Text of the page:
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Marina Antunes [Film Festival 12.07.19] Canada thriller mystery

With a pair of short films and a long-list of TV credits to his name, writer/director Nicholas Treeshin makes his feature film debut with Thunderbird. Part mystery and part supernatural thriller, the film stars Colten Wilke as Will Brook, a reclusive fisherman who returns home to help in the search for his missing sister.

Will’s return isn’t an easy one. He and his family have a fraught history with the townsfolk and he’s not exactly welcome but Will is determined to help the lead investigator Ivy (Natalie Brown) and local cop Joe Fletcher (Aaron Douglas), solve the mystery of his sister’s disappearance - and perhaps also find her in the process.

Treeshin’s experience behind the camera is clearly on display in Thunderbird. He and cinematographer Alfonso Chin capture the Pacific Northwest in all its rugged beauty but the film is particularly memorable for its storytelling. Treeshin tackles a wide array of themes including family legacy, racism and bias. Thunderbird also incorporates First Nations traditions and mythology into the story in a way that feels authentic and essential to the storytelling and not simply appropriated just for the sake of it.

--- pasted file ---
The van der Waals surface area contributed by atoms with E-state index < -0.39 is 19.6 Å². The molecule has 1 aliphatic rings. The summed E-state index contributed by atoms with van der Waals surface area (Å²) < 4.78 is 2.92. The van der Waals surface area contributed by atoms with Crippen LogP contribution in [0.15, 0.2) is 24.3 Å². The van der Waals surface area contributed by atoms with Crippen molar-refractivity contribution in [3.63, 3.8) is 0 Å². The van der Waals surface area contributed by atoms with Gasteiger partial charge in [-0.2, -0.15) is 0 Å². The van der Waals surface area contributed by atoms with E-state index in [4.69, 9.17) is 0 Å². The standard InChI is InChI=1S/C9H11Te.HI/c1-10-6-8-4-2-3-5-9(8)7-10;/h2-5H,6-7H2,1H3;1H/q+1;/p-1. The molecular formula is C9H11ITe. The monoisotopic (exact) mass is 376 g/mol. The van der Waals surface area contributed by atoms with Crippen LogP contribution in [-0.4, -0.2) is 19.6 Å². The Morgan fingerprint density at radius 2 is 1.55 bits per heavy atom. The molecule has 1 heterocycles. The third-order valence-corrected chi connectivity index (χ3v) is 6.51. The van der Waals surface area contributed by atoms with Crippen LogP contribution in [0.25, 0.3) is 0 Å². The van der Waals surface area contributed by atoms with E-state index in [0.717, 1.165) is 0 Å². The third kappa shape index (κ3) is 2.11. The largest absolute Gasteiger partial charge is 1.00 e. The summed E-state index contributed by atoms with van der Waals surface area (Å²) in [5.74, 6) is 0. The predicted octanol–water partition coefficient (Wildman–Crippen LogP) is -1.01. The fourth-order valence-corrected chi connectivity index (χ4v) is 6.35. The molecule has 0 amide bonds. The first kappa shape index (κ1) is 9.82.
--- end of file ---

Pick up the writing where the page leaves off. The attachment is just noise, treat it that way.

Thunderbird leans heavily into the mystery and the family drama, which propels the story forward and makes the film more palpable for general audiences but those that prefer something a bit more challenging will appreciate the underlying themes Treeshin incorporates into the film as well as the movie’s more mystical underpinnings which lead to a truly horrific moment in the final act.

Thunderbird is a promising feature debut.

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